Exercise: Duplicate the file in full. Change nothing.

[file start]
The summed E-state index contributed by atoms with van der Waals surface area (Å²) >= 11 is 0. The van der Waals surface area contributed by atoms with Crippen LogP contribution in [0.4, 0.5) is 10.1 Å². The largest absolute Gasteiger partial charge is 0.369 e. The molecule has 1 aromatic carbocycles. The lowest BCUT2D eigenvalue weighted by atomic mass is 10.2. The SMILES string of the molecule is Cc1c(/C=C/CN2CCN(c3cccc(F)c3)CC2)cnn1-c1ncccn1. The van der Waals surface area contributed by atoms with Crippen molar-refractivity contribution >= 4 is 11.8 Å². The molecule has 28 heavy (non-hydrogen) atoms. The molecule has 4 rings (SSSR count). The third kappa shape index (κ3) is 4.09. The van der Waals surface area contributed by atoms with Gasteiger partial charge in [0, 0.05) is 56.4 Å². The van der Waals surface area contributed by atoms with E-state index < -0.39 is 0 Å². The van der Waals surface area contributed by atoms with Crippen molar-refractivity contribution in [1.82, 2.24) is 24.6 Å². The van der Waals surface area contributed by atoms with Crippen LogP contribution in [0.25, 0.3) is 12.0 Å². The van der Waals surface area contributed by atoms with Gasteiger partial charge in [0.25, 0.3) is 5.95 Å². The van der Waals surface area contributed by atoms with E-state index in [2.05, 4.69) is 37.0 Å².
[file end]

The summed E-state index contributed by atoms with van der Waals surface area (Å²) >= 11 is 0. The van der Waals surface area contributed by atoms with Crippen LogP contribution in [0.4, 0.5) is 10.1 Å². The largest absolute Gasteiger partial charge is 0.369 e. The molecule has 1 aromatic carbocycles. The lowest BCUT2D eigenvalue weighted by atomic mass is 10.2. The SMILES string of the molecule is Cc1c(/C=C/CN2CCN(c3cccc(F)c3)CC2)cnn1-c1ncccn1. The van der Waals surface area contributed by atoms with Crippen molar-refractivity contribution >= 4 is 11.8 Å². The molecule has 28 heavy (non-hydrogen) atoms. The molecule has 4 rings (SSSR count). The third kappa shape index (κ3) is 4.09. The van der Waals surface area contributed by atoms with Gasteiger partial charge in [0, 0.05) is 56.4 Å². The van der Waals surface area contributed by atoms with E-state index < -0.39 is 0 Å². The van der Waals surface area contributed by atoms with Crippen molar-refractivity contribution in [1.82, 2.24) is 24.6 Å². The van der Waals surface area contributed by atoms with Crippen LogP contribution in [0.25, 0.3) is 12.0 Å². The van der Waals surface area contributed by atoms with Gasteiger partial charge in [0.25, 0.3) is 5.95 Å². The van der Waals surface area contributed by atoms with E-state index in [2.05, 4.69) is 37.0 Å².